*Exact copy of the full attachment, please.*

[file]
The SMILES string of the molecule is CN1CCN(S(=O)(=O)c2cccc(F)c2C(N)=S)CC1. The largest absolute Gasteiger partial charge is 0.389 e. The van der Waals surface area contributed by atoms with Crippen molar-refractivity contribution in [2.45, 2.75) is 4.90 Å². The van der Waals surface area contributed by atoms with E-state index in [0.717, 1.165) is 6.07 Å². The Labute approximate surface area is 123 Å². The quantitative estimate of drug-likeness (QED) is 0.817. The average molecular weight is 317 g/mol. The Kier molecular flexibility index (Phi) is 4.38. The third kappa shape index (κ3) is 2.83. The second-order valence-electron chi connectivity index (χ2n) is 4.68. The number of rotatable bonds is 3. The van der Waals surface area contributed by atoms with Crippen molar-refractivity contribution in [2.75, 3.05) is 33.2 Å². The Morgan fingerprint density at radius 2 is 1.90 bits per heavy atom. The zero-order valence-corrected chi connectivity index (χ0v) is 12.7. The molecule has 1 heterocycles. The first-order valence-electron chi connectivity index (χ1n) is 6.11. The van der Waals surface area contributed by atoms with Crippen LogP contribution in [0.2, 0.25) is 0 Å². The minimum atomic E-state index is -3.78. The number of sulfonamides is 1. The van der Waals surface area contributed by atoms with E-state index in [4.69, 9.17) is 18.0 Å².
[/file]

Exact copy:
The SMILES string of the molecule is CN1CCN(S(=O)(=O)c2cccc(F)c2C(N)=S)CC1. The largest absolute Gasteiger partial charge is 0.389 e. The van der Waals surface area contributed by atoms with Crippen molar-refractivity contribution in [2.45, 2.75) is 4.90 Å². The van der Waals surface area contributed by atoms with E-state index in [0.717, 1.165) is 6.07 Å². The Labute approximate surface area is 123 Å². The quantitative estimate of drug-likeness (QED) is 0.817. The average molecular weight is 317 g/mol. The Kier molecular flexibility index (Phi) is 4.38. The third kappa shape index (κ3) is 2.83. The second-order valence-electron chi connectivity index (χ2n) is 4.68. The number of rotatable bonds is 3. The van der Waals surface area contributed by atoms with Crippen molar-refractivity contribution in [2.75, 3.05) is 33.2 Å². The Morgan fingerprint density at radius 2 is 1.90 bits per heavy atom. The zero-order valence-corrected chi connectivity index (χ0v) is 12.7. The molecule has 1 heterocycles. The first-order valence-electron chi connectivity index (χ1n) is 6.11. The van der Waals surface area contributed by atoms with Crippen LogP contribution in [0.2, 0.25) is 0 Å². The minimum atomic E-state index is -3.78. The number of sulfonamides is 1. The van der Waals surface area contributed by atoms with E-state index in [4.69, 9.17) is 18.0 Å².